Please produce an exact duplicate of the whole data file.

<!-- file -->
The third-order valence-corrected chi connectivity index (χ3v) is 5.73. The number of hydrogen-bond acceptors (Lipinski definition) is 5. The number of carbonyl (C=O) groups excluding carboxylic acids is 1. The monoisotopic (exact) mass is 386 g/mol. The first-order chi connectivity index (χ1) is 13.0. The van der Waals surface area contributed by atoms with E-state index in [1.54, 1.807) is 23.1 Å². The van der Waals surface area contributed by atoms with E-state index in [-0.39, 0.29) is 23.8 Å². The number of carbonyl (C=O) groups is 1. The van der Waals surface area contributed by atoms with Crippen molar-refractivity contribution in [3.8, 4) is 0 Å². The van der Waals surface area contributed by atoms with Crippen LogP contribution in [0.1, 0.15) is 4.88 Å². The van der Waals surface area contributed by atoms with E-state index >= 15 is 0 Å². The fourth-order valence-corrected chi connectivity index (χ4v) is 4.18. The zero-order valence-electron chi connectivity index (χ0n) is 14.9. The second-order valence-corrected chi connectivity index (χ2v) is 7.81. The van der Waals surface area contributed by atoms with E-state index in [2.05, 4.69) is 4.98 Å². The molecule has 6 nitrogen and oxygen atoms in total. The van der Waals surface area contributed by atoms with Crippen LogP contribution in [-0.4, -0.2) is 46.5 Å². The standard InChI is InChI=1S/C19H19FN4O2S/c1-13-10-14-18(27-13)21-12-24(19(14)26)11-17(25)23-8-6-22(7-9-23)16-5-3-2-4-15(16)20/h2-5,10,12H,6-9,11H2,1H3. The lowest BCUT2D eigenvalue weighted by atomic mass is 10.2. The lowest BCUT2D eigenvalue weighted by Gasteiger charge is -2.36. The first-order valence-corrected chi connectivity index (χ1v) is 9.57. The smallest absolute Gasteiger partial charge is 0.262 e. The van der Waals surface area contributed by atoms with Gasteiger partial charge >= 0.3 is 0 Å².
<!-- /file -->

The third-order valence-corrected chi connectivity index (χ3v) is 5.73. The number of hydrogen-bond acceptors (Lipinski definition) is 5. The number of carbonyl (C=O) groups excluding carboxylic acids is 1. The monoisotopic (exact) mass is 386 g/mol. The first-order chi connectivity index (χ1) is 13.0. The van der Waals surface area contributed by atoms with E-state index in [1.54, 1.807) is 23.1 Å². The van der Waals surface area contributed by atoms with E-state index in [-0.39, 0.29) is 23.8 Å². The number of carbonyl (C=O) groups is 1. The van der Waals surface area contributed by atoms with Crippen molar-refractivity contribution in [3.8, 4) is 0 Å². The van der Waals surface area contributed by atoms with Crippen LogP contribution in [0.1, 0.15) is 4.88 Å². The van der Waals surface area contributed by atoms with E-state index >= 15 is 0 Å². The fourth-order valence-corrected chi connectivity index (χ4v) is 4.18. The zero-order valence-electron chi connectivity index (χ0n) is 14.9. The second-order valence-corrected chi connectivity index (χ2v) is 7.81. The van der Waals surface area contributed by atoms with E-state index in [2.05, 4.69) is 4.98 Å². The molecule has 6 nitrogen and oxygen atoms in total. The van der Waals surface area contributed by atoms with Crippen LogP contribution in [-0.4, -0.2) is 46.5 Å². The standard InChI is InChI=1S/C19H19FN4O2S/c1-13-10-14-18(27-13)21-12-24(19(14)26)11-17(25)23-8-6-22(7-9-23)16-5-3-2-4-15(16)20/h2-5,10,12H,6-9,11H2,1H3. The lowest BCUT2D eigenvalue weighted by atomic mass is 10.2. The lowest BCUT2D eigenvalue weighted by Gasteiger charge is -2.36. The first-order valence-corrected chi connectivity index (χ1v) is 9.57. The smallest absolute Gasteiger partial charge is 0.262 e. The van der Waals surface area contributed by atoms with Gasteiger partial charge >= 0.3 is 0 Å².